None - Season two of “The Voice” premieres on Sunday on NBC and WPXI after the Super Bowl.
On Friday before the premiere, I talked to Maroon 5 front man and coach on “The Voice” Adam Levine.
“We’re so fortunate to have the famed post Super Bowl slot, so we’re so excited about everything. We love the show, and we’re happy it’s going to get a huge shot like this,” said Levine.
All of the coaches from the first season, including Levine, Christina Aguilera, Cee Lo Green and Blake Shelton, along with host Carson Daly, are back for season two.
“My favorite thing about the show is having a lot of fun with the other coaches,” said Levine.
On Sunday, viewers will see the first of the blind auditions. The decisions of the coaches are based solely on voice and not on looks. I asked Levine if he was impressed with the talent.
“It was overwhelming. There was so much talent that I probably made some mistakes because I kept trying to hold out. Really good people got passed up, so that makes you realize that we’re desperately not clinging to one, two or three people. There’s so much potential in everybody that’s on every team. It’s an even battle,” said Levine.
Levine coached last year’s winner, Javier Colon. A lot of people, including myself, predicted he would win on day one.
“There’s not anyone at this point who is a shoo-in. There isn’t a person who we think is just going to run away with it. It’s going to be more about clever song choice and working with people to hone their craft. Javier came in and was just done. I helped him along and tried to help him choose certain things. It’s anyone’s ball game this time,” said Levine.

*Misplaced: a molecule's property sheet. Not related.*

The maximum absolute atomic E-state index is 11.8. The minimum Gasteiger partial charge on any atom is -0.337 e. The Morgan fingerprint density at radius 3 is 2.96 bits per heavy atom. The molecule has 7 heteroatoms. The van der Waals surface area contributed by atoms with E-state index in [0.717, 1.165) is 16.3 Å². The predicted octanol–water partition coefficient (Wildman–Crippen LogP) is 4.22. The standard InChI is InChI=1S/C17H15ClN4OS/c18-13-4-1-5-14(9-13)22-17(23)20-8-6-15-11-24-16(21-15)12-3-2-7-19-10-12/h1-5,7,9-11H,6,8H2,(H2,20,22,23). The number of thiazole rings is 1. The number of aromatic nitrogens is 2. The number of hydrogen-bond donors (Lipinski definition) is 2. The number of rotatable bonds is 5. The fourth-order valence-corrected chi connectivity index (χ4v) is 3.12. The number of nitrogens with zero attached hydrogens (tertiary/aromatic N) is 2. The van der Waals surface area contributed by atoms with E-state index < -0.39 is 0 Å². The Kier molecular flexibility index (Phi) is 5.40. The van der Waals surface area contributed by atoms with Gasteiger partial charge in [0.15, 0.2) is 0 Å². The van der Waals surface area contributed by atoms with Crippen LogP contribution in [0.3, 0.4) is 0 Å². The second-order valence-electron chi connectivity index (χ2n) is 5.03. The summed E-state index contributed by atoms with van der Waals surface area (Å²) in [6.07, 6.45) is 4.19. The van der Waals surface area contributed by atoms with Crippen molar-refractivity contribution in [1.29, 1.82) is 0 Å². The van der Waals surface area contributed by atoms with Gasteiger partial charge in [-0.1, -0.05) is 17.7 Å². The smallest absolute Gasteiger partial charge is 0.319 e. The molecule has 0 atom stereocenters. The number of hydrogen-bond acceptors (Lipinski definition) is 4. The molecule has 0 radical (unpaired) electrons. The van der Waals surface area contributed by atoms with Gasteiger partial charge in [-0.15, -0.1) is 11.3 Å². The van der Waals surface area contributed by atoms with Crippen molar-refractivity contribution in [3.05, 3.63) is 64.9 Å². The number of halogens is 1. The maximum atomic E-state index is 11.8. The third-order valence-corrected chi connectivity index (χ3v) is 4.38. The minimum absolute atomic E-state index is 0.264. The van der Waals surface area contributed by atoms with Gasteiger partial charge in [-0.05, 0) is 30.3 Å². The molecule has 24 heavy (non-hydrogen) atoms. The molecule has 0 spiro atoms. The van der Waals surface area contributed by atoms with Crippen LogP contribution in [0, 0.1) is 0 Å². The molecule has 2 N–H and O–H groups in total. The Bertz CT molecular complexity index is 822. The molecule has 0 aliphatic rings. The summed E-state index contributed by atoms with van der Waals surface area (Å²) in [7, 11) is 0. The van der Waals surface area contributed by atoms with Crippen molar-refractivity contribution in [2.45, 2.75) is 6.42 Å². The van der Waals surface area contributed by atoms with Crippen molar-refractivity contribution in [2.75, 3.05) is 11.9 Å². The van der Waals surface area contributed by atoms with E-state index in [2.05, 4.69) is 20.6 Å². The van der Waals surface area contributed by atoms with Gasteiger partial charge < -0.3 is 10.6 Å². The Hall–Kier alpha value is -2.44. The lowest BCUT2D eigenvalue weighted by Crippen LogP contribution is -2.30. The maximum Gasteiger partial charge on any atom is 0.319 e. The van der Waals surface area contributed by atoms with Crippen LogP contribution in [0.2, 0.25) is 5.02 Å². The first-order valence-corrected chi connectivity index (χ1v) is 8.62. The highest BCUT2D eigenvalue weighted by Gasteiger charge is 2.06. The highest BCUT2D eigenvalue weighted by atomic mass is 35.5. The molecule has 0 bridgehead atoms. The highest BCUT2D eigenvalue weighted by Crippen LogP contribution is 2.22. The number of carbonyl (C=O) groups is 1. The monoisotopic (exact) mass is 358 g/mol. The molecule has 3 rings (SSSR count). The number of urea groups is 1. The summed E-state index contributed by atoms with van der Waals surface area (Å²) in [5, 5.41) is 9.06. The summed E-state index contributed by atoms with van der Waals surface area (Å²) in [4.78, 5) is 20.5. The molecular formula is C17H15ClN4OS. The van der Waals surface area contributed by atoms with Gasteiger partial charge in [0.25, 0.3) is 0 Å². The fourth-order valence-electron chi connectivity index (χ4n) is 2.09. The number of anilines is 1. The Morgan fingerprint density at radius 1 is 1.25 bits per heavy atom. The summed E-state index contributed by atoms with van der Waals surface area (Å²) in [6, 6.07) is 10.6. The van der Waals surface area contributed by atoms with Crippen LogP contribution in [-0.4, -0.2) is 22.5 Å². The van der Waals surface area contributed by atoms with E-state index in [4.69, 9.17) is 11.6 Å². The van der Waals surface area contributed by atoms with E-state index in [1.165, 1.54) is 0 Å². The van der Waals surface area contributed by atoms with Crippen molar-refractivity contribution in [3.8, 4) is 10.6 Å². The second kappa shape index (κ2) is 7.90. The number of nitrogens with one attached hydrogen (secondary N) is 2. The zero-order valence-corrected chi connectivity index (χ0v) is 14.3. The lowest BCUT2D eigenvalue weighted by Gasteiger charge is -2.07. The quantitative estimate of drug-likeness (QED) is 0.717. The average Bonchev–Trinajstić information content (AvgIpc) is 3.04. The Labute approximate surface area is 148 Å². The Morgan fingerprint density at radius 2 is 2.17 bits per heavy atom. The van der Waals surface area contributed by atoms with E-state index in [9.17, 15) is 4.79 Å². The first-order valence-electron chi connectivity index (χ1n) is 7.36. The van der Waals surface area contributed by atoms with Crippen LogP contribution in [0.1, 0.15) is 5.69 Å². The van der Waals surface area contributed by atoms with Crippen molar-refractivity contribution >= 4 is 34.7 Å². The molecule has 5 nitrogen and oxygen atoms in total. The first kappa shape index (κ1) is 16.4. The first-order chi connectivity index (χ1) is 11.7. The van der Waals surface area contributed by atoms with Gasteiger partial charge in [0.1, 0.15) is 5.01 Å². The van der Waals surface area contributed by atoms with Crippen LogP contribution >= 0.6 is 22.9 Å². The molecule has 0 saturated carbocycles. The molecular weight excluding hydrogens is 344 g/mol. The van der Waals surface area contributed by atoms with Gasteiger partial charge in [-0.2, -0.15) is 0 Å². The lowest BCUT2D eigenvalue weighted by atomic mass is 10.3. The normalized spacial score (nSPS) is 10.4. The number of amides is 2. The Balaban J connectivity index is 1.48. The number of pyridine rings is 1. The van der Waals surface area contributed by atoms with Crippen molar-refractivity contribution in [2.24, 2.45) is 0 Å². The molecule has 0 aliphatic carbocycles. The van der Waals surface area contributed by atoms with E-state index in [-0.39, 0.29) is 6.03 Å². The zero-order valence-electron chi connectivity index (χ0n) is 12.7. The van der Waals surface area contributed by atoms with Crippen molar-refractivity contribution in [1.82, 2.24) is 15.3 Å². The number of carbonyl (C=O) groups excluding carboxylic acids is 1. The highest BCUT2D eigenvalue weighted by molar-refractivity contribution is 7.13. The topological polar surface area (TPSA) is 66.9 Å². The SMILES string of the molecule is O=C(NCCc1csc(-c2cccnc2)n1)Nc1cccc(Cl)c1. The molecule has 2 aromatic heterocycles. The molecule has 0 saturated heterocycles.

I asked Levine if he would have tried out for a show like “The Voice” before he made it big.
“I probably wouldn’t audition for any of the shows like it, but I would audition for “The Voice.” There’s something special and really simple and cool about the whole thing. It seems very casual, and I’m a casual person,” said Levine.
After the blind auditions and the teams are set, the battle rounds will take place. Coaches must pit two of their own team members against each other to sing the same song together in front of a studio audience.
In this final performance phase of the competition, the top artists from each team will compete against each other during a live broadcast. The television audience will vote to save their favorite talent, leaving the coach to decide live who they want to save and who will not move on to the next week.
“People walk up to me all of the time, and say, ‘I’m a huge fan of ‘The Voice,’’ and I say, ‘So am I,’ which isn’t a cocky comment. Because we are spectators in a lot of ways, we are just as excited about the performances and are maybe the most proud of the people we are mentoring, so it’s a really amazing experience to go through being on the other side of it and watching everyone blossom, ” said Levine.